The Shifting Terrain of Citizenship Among People of Mexican Origin in the United States
Co-chaired by Phillip Gonzales, Renato Rosaldo and Mary Louise Pratt
The Shifting Terrain of Citizenship among People of Mexican Origin in the United States
The idea for this seminar arose from the exceedingly surprising electoral victory of Donald Trump as president of the United States in November 2016. Beginning with his much-viewed “escalator speech,” in which he announced his candidacy for president, Trump made hostility toward Mexicans and Mexican Americans a signature theme of his campaign. “Build the wall,” for example, became the go-to slogan at his campaign rallies. As the seminar co-chairs deliberated on the emerging political scene, it seemed that the entire question of citizenship for Mexicans in general appeared to be in question. Accordingly they anticipated seminar discussion to center on the extent to which the Trump administration had made good on its anti-immigration policies, the ways it would seek to implement them, and how they would be received. Also of concern would be the collective strategies people of Mexican extraction would organize in response to the Trumpian initiatives, with respect to their rights and their own definitions of what citizenship meant to them.
The end goal of the seminar is to produce an academic anthology composed of chapters from participants with the primary aim being to produce analysis of the current political climate. At each seminar session one participant gave a summary of their paper, followed by comments on the paper from a lead discussant, then an open conversation among all. Out of the exchange of ideas and responses to individual papers, certain themes or through lines steadily emerged. They included:
Trumpism. It is clear that President Trump’s policies do not reflect political innovation. Rather, they appear to coalesce the particular nationalistic (racially white) constructions of conservative ideology that go back in time at least to 9/11 and the U.S. attack on Iraq.
The Mexican American Historical Backdrop. Mexican immigrants and Mexican Americans have been subject to civic and social attack throughout their history in the United States.
The 2018 Mid-Term Elections. These elections produced a major Democratic Party wave and resulted in taking control of the U.S. Congress away from Republicans. In the larger frame, these elections were interpreted as a rejection of President Trump’s policy program, including its treatment of people of color. Analyses presented at the seminar indicated that the threat Trump’s policies posed to Latinx populations served to mobilize the Latinx electorate. This development represented one strain in a large complex of resistance to the administration called Fightback.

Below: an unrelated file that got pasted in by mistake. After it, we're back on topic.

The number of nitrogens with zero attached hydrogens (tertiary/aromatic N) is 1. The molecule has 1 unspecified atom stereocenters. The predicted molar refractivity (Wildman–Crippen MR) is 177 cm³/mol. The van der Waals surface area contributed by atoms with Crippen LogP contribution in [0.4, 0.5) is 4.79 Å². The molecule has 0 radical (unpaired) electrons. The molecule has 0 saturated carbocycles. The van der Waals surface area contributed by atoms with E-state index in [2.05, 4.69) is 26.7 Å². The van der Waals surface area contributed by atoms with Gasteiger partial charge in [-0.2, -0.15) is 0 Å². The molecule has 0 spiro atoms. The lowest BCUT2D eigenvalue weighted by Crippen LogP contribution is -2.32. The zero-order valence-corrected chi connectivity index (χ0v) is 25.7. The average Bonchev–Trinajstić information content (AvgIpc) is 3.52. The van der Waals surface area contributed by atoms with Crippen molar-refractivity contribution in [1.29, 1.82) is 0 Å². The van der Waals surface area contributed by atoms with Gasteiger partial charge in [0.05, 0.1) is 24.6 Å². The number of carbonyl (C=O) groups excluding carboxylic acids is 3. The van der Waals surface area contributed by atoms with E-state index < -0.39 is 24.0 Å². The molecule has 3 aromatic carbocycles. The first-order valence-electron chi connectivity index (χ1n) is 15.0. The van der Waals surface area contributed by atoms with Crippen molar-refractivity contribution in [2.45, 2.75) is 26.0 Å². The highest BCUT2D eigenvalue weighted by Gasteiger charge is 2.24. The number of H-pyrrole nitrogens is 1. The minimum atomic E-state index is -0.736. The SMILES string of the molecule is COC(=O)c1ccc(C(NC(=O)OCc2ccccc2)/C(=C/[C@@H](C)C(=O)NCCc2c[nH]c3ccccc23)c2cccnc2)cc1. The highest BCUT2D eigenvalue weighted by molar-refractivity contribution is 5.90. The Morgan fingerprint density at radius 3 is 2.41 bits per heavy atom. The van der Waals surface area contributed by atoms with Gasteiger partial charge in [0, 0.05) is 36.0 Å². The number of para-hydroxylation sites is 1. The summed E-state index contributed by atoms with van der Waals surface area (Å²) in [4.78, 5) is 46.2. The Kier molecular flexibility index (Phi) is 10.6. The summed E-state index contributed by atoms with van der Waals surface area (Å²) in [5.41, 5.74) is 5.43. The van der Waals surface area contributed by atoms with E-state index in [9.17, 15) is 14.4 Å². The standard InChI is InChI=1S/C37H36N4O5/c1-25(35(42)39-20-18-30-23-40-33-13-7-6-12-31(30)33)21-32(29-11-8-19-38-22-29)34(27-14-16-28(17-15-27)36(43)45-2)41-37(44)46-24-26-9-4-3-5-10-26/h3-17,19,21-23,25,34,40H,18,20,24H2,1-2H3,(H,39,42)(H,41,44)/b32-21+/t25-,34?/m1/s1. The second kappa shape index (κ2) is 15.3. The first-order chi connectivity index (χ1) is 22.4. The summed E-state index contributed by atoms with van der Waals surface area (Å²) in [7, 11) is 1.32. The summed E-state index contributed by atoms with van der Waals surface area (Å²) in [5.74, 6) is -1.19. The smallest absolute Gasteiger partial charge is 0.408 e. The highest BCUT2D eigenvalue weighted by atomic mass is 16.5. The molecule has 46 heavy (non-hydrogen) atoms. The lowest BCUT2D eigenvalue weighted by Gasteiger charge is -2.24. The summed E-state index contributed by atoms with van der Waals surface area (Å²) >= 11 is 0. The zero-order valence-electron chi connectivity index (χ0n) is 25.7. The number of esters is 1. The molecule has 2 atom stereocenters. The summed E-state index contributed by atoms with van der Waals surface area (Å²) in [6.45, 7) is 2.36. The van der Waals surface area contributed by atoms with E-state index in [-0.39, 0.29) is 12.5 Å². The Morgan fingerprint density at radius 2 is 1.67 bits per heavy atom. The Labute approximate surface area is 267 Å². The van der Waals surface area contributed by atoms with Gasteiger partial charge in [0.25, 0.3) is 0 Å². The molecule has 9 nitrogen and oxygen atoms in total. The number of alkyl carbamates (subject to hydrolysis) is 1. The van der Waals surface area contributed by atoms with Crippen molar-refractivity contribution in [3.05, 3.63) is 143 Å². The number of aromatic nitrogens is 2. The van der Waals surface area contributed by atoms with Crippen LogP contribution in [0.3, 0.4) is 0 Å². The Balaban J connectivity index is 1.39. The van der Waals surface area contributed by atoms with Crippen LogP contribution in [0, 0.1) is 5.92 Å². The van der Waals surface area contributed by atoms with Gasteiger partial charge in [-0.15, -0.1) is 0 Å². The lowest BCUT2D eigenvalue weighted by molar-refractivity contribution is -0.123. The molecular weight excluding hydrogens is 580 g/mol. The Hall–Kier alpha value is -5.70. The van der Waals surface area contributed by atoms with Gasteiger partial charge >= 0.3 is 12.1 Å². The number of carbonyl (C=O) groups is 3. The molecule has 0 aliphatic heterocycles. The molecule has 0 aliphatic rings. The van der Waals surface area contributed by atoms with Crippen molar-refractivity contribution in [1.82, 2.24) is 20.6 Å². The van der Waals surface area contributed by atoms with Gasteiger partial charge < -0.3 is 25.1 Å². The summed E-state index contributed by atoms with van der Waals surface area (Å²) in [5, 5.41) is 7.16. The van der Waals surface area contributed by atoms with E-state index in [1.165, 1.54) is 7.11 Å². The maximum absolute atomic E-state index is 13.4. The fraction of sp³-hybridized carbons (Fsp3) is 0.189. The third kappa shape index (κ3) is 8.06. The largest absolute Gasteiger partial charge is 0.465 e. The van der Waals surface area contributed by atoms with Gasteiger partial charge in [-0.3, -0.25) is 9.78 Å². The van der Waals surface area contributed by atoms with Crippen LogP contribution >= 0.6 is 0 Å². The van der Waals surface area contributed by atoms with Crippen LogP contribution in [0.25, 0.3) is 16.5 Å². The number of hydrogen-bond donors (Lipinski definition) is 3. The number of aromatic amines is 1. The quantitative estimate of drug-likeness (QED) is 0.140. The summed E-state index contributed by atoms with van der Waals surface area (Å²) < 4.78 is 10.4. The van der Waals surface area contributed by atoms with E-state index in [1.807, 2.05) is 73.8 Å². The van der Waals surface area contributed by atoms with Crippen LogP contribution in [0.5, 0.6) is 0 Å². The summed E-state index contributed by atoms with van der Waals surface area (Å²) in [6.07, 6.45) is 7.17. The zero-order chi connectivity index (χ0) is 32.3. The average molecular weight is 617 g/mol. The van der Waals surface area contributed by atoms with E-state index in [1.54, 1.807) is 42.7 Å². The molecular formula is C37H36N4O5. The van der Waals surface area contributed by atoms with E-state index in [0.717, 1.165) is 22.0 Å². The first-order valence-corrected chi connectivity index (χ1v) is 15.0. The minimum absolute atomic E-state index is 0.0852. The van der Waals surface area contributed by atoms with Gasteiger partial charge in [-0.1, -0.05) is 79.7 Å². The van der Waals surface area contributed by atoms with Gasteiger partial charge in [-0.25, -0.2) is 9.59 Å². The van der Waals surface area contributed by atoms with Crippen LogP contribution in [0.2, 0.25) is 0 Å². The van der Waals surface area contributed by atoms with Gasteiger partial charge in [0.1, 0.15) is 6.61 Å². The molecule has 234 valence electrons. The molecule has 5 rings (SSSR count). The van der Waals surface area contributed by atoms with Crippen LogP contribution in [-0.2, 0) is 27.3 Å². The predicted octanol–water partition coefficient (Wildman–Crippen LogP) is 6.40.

Prospects for Mexican American Culture and Identity. Ironically, Trump used his campaign and regime as a weapon to attack undocumented immigrants just as the undocumented migration from Mexico was in steep decline. With the apparent end or diminishment of ethnic replenishment, the question arises whether the Trumpian threat will work to sustain Mexican American identity and produce forms of Fightback among Mexican American in general, including support for undocumented migrants under such rubrics as Sanctuary.
Forms of Citizenship Brought by Migrants. People of Mexican descent have not been alone among the Latinx populations to figure under Trumpism. Scholarship has identified the phenomenon of “transnational citizenship,” identities based on cross-border networks, organizations, and practices. How they are being manifest under the Trump regime appeared as an important issue in the seminar. Meanwhile, research presented at the seminar revealed that the Dreamers are revising their political identities in the light of repeated legislative defeats. They may well create highly original forms of mobilization against the anti-immigrant State.